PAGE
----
My own quest for a personal connection to the ancient sources of healing had brought me from the fabled Minoan labyrinths of Crete to this hushed valley in a solo dawn hike, so I could experience the quiet of the place before it was opened to the arrival of the tourist crowds. As I made my way clockwise around the fenced perimeter of the site, I breathed in the glowing sun backlighting green and gold grasses to a luminous cloud as a white dove rode up above the hazy hills. Passing among tumbled marble blocks and chunks of fallen columns, I paused to sit on the warming stones and listen to the breeze whisper. Around a bend, I crossed a muddy swamp with tall grasses where snakes slithered away from my footsteps. (I wasn’t ready to be licked by healing serpents.) Around another bend into the brightening sunlight, I passed the ancient stone portals of the original entrance and into swelling bird song. Along a dirt road with taller trees nodding over the fence line, a peasant with his loaded donkey greeted me, “Chairete!” Rejoice! Around a final curve, climbing through scrubby bushes among olive trees, I followed a faint trail among more fallen worked stones, these ones reddish and black blocks. High above the theater now, I sat and listened to the silence, feeling the stones draw me down into the cool depths of the labyrinth underlying it all.

Years later, when I finally wrote my novel about a new healer in The Ariadne Connection, my Ariadne would draw on these ancient powers in a healing trance in which she must undergo symbolic death to be reborn into her powers:


Ariadne remembered her crystal pendant then—the serpentine pattern of the double helix she had etched on it. She searched for the sun and summoned its light through the interwoven carved channels. Fire blossomed on her breast, the white and the black winged serpents of her nightmare springing out from the blazing crystal, coiling around her. They writhed like the tormented auroras, twisting, spitting sparks, sharp fangs piercing her in a tangle of white coils fighting black.

“Stop!” She grasped at the burning pendant. Her palms scorched as she damped the flow of light, blocked the etched channel of the black serpent and hurled its negative energy back into darkness. She freed the luminous positive power of the white serpent, and it swelled before her, uncoiling, soaking up the light as it grew.

Just as Ariadne was catching a breath in relief, the white serpent turned on her, still swelling and swelling as it sucked up the light, until it dwarfed her, opening its immense jaws. The cavernous mouth swallowed her whole. Inside, the filigreed birds dipped and plunged. Ariadne staggered, and they were on her—swarming, ripping her flesh with their sharp beaks. They flayed the skin of her arms and legs, clawed her face into bloody shreds.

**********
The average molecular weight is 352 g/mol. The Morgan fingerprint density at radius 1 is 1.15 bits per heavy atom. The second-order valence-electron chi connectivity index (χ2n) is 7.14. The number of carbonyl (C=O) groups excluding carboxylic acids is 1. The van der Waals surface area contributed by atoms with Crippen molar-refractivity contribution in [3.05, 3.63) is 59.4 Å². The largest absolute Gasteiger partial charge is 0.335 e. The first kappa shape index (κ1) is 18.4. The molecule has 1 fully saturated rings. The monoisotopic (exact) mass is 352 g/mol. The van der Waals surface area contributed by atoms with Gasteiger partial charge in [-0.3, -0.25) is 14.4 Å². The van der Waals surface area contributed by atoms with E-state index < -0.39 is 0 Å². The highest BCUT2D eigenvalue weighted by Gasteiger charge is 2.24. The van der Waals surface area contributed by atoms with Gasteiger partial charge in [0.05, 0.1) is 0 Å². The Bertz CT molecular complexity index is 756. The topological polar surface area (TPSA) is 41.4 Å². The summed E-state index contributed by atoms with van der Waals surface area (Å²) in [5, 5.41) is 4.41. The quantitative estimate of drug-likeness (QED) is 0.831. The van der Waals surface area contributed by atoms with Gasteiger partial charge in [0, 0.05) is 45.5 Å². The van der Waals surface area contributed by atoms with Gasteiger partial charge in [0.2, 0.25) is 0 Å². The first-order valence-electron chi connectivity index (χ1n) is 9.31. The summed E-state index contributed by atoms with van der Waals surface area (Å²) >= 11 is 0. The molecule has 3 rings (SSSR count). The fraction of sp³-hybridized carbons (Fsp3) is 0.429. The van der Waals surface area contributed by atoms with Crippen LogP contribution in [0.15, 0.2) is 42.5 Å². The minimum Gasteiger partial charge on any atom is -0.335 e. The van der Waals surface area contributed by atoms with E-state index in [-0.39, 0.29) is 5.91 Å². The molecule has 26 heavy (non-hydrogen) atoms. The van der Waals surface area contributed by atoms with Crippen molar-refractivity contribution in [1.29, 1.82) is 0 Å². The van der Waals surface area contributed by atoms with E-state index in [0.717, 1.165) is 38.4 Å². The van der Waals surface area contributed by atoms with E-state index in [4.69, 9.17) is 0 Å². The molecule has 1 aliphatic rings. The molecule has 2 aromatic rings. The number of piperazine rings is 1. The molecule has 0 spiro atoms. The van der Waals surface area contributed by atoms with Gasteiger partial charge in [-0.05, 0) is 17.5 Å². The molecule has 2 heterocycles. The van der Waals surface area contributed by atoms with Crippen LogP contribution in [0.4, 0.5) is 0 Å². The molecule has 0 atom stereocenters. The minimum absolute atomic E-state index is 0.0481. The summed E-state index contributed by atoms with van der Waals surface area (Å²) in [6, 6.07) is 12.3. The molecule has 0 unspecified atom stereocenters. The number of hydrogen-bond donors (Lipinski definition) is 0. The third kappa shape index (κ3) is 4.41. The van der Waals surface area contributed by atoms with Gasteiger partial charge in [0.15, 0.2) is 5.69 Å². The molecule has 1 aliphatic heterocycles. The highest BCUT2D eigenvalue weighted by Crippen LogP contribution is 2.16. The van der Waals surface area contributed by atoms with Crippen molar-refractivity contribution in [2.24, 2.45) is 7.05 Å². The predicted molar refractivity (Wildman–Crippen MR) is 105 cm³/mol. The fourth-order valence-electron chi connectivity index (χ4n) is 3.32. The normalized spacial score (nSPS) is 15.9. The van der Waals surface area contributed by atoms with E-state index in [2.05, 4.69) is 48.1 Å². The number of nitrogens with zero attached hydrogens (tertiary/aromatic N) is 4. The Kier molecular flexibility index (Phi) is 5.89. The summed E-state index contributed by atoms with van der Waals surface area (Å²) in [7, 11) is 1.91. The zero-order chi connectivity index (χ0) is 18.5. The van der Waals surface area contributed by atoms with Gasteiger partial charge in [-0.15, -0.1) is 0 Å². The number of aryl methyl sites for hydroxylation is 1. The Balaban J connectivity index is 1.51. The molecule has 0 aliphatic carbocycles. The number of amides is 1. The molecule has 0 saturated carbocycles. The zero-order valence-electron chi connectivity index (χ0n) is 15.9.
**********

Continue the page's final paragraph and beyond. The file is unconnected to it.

“Stop! Please….” Their merciless beaks tore open her breast and sliced away at her, tore loose her connections of flesh and bone. Her awareness scrambled in shock to escape, but she was flung down onto the earth, slamming into mud dense with the stink of her own rotted corpse.

Ariadne flailed through scattered leg and rib bones. She came up short, gasping and retching, before her own empty skull.

Curling out of the eye sockets, wraiths of smoke. A sapling sprang up between the grinning jaws, then swelled into a leafy young olive tree as the smoke solidified into the twin winged serpents coiling about it. The tree withered into the crone’s wood staff carved with an ancient healing caduceus. It burst into fire, and within the tempering flames a crystal glowed like an ember, fiery etched lines spiraled around its lattice. The double helix.

Ariadne blinked. She was inside the crimson lattice.

Light danced in the facets, and the designs of twining serpents, flying fish, and bull horns came to life. Music shimmered crystal-bright all around her, inside her. No, she was inside the music. Shifting mirrors of lights and tones, looking out through glittering angles, looking out through the magic. And the music telling her how, where. Something sprang open in a rich outpouring flood and she was tracing the secret geometry of dazzling light-gem-music deep inside the crystal, tracing its tilting dazzling paths, fearless, into the hidden ways of the maze.


“The road to Epidaurus is like the road to creation. One stops searching. One grows silent, stilled by the hush of mysterious beginnings. If one could speak one would become melodious. There is nothing to be seized or reassured or cornered off here: there is only a breaking down of the walls which lock the spirit in.”  – Henry Miller, The Colossus of Maroussi

Especially now, in the tumult of these troubled times, may we all find our place of healing and serenity. Chairete! Rejoice!

What special place or practice brings you peace?


You will find The Rambling Writer’s blog posts here on alternate Saturdays. Sara’s newest novel from Book View Cafe was recently released in print and ebook: The Ariadne Connection.  It’s a near-future thriller set in the Greek islands. “Technology triggers a deadly new plague. Can a healer find the cure?”  The novel has received the Cygnus Award for Speculative Fiction.